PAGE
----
The US bishops, and the RCC, are irrelevant. Official Catholic doctrine — who cares? I welcome Johnson’s work, and I can decide for myself whether it advances or impedes my relationship with God. Anyone’s “official doctrine” will always define a too-small understanding of God. Yet the bishops worry that students will go astray if exposed to anything but “authentic Catholic teaching.” Dangerous my ass. The only danger is silencing voices like Johnson’s. Students of theology should be smart enough to make up their own minds. The best theology professor I had in seminary was a Jesuit whom the church has repeatedly tried to censor. Thank God (however metaphorically or analogically we understand God) that they have not succeeded.



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BR

posted April 1, 2011 at 1:29 pm


The headline for this article is very misleading. I have read the letter by the Catholic bishops, and their criticisms of the book have NOTHING to do with the author’s feminist point of view. I take the innuendo as an indication of the arrogance, hostility and ignorance of the author (or perhaps editor) of this piece.

The fundamental problem with Sr. Elizabeth’s book is simply that it’s conception of God is incoherent and logically flawed, and as a result, not a good book to introduce students to Catholic theology. The major flaw is not that the author’s view comes from a feminist perspective — far from it, many Catholic theologians today can speak an authentically feminist and pro-Catholic voice at the same time. Rather, the problem is that the Sister has essentially made the claim that God is unknowable, and that essentially, as a result, all religions are virtually the same. This kind of modernist reading of theology is a gross distortion of the tradition, and does a disservice to the real, and important theological and also cultural differences between varied faiths. It does more harm than good, even though I am sure Sr. Elizabeth has good intentions. But you know what they say about those good intentions…

As the Bishops point out, God is not unknowable. God is incomprensible, yes, but not unknowable. Sr. Elizabeth’s error is in not understanding the difference.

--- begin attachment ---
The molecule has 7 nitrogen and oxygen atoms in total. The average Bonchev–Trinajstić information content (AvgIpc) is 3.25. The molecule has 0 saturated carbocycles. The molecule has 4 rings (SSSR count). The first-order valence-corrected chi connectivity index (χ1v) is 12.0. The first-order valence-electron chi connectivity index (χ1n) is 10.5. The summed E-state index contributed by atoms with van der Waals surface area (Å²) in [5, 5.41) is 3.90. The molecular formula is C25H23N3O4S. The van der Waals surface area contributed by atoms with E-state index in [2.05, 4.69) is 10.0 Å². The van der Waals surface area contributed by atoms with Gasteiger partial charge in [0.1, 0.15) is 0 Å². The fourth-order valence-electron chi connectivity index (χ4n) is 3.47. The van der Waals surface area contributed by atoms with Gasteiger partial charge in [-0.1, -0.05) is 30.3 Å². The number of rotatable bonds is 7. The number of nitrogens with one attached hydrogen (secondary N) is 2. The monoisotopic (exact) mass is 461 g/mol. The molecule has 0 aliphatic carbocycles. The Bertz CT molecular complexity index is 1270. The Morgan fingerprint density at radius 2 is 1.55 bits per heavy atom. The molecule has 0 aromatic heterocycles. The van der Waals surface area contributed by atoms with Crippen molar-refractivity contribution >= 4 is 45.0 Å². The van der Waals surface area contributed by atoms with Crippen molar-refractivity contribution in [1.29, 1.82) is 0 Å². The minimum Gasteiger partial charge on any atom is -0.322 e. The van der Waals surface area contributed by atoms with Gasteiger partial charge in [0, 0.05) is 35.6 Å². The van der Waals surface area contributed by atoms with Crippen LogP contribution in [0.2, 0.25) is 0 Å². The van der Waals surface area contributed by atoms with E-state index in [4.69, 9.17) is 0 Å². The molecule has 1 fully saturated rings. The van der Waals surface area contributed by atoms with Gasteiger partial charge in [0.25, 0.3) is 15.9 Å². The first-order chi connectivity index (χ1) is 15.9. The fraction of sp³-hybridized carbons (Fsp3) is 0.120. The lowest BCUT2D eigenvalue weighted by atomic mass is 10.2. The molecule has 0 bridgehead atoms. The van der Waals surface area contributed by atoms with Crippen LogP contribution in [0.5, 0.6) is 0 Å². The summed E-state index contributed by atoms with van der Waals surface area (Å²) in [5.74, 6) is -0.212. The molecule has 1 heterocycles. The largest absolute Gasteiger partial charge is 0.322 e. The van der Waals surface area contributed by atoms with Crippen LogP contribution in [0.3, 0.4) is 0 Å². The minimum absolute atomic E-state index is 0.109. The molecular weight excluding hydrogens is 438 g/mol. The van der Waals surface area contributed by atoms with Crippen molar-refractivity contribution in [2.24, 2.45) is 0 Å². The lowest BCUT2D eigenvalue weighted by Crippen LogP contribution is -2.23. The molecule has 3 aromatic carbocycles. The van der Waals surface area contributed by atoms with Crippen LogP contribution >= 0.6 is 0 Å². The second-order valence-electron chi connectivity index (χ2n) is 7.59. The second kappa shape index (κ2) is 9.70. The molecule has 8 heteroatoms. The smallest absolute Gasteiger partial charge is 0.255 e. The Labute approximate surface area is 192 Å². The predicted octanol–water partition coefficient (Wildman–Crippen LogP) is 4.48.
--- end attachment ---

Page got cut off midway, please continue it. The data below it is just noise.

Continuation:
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Paul Kelly

posted April 1, 2011 at 5:33 pm


This is not much of a surprise: the overseers are chosen not for intellectual capacity or honest questioning and study. They are chosen simply to be enforcers of an agenda dictated by (sadly) ignorant old men who are fearful of change and the smell of fresh air. The Wikileaked documents about the papal coverup of the abusers of youth speaks infallibly about the real agenda of JP2 and B16. To better understand the underlying dynamic of Catholic witch hunts, all one has to do is look at the “credentials” of the local ordinaries involved. A good case in point is that of Roger Haight, a brilliant and caring theologian slandered by a dim and self-serving hierarchy and left to twist in the wind by his “community”. The treatment of Charles Curran is yet another example of the sad state of affairs when a cult of papal personality takes the place of faith in God.



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pagansister

posted April 1, 2011 at 8:57 pm


Like I mentioned above—the old dudes are afraid of losing control over their flocks. It’s their job? They don’t like those that bring light into a closed mind—theirs.



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Henrietta22

posted April 2, 2011 at 9:25 pm


I haven’t read the book. I haven’t read the Bishop’s evaluation with it. I don’t know the Sister. Here is what I think, they shouldn’t be distressed by this authors words which are “seeking God”. Nobody let alone a practising Catholic would make the mistake of thinking it was something new and accepted by the Pope. She could have a page in the forward that states “These are not the words of the traditional Catholic Church, they are mine alone”. As a writer is she in prison in her religion so she can’t say anything else but what the formal Catholic Church says? I don’t think so. She is being creative and who she is.



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Edward J Baker

posted June 9, 2011 at 2:54 pm


The shallowness of those, without a sense of irony, who mock the Bishops illustrates the Bishop’s point. These mockers are right about one thing however, the Bishops are worried about the young being badly influenced. What decent person wouldn’t be worried by agendas that insist that suffocating a baby that had the gall to survive an abortion attempt can not be viewed as objectively wrong.